Pentagon press secretary John Kirby said Fort Lee will accept up to 2,500 applicants and their families who have completed the security clearance process. During their stay at Fort Lee, Kirby added, they will be able to safely complete “the final steps” of the process, including final medical exams and other papers. Kirby added that some of the Afghans may be housed in different locations but declined to provide further details.
President Joe Biden announced earlier this month that evacuation flights from Afghanistan would begin in late July. Afghans seek refuge in the USA through the Special Immigrant Visa Program, which has been supported for Afghan nationals across parties since it was founded in 2009.
The group that goes to Fort Lee includes 700 who qualify for the SIV program; the remaining 1,800 Afghans are their family members.
The special visa program has seen a significant backlog in recent weeks, adding to the urgency of evacuating applicants and placing them in other countries or on the U.S. mainland while awaiting State Department approval for their papers. A total of 18,000 applicants are in the pipeline.
Legislators, urging the Biden government on a more concrete plan to evacuate the Afghan allies, welcomed the decision.
“This is welcome news,” said MP Michael Waltz (R-Fla.), A former Army Green Beret who worked with Afghan interpreters while serving in the country. “But we still have to see details of how the Biden government will get SIV applicants and their families out of all of Afghanistan now that we have no bases or military transports.”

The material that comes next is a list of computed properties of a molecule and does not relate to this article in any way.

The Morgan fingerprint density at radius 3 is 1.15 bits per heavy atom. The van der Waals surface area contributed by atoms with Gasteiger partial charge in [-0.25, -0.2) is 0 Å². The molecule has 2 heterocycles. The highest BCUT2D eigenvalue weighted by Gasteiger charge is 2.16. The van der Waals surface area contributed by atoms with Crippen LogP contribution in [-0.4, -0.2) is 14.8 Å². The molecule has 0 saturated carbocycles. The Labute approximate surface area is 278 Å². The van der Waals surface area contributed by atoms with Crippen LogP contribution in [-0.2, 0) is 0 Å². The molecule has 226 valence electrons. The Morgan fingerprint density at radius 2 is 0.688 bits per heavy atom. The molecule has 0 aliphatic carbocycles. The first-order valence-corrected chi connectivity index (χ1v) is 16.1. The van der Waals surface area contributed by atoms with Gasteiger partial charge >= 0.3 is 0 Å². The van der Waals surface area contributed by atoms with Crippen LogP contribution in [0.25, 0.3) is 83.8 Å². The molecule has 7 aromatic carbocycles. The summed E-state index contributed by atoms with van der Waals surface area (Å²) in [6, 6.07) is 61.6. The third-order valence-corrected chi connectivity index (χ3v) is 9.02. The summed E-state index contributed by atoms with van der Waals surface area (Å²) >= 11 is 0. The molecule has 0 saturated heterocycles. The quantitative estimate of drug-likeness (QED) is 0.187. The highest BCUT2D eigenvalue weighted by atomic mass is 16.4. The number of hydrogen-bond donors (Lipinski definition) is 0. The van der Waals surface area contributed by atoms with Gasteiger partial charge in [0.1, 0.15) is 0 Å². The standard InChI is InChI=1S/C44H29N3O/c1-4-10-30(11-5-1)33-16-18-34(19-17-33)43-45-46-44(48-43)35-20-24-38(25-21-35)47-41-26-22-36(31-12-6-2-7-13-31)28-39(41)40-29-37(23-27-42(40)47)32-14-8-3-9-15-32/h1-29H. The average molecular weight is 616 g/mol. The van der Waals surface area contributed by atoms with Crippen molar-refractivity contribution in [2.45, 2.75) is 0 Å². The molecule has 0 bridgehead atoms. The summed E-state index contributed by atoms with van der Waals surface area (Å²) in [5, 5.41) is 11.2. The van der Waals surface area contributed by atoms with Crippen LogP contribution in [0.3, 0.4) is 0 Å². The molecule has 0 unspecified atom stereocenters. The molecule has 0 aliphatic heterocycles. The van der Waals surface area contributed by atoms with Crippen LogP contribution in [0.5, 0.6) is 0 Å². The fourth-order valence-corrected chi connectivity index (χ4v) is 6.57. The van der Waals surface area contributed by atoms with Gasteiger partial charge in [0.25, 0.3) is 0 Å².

The House will vote this week on laws that will allow applicants to be approved for special visas faster.
The White House said Monday that Biden endorsed this legislation, adding that it “will aid our efforts to streamline the application process by repealing or revising some legal requirements that the government has deemed unnecessary and burdensome while concurrently adequate security clearance is maintained and by increasing the total number of visas available to meet demand. “
POLITICO reported last week that the Biden government was in talks with the Uzbek government to temporarily house the applicants. The US also discussed the matter with the Tajik government, but an informed Congress source said the country was a “no-go”.
The US withdrawal from Afghanistan is almost complete. US Central Command said last week it had completed 95 percent of the withdrawal.
Representatives of the Afghan government and the Taliban met in Doha over the weekend as fighting between Afghan troops and Taliban members escalated. Price said Monday that the US “welcomes” the talks and added: “Only a negotiated solution can end the 40-year conflict in Afghanistan permanently.”
Quint Forgey and Lara Seligman contributed to this report.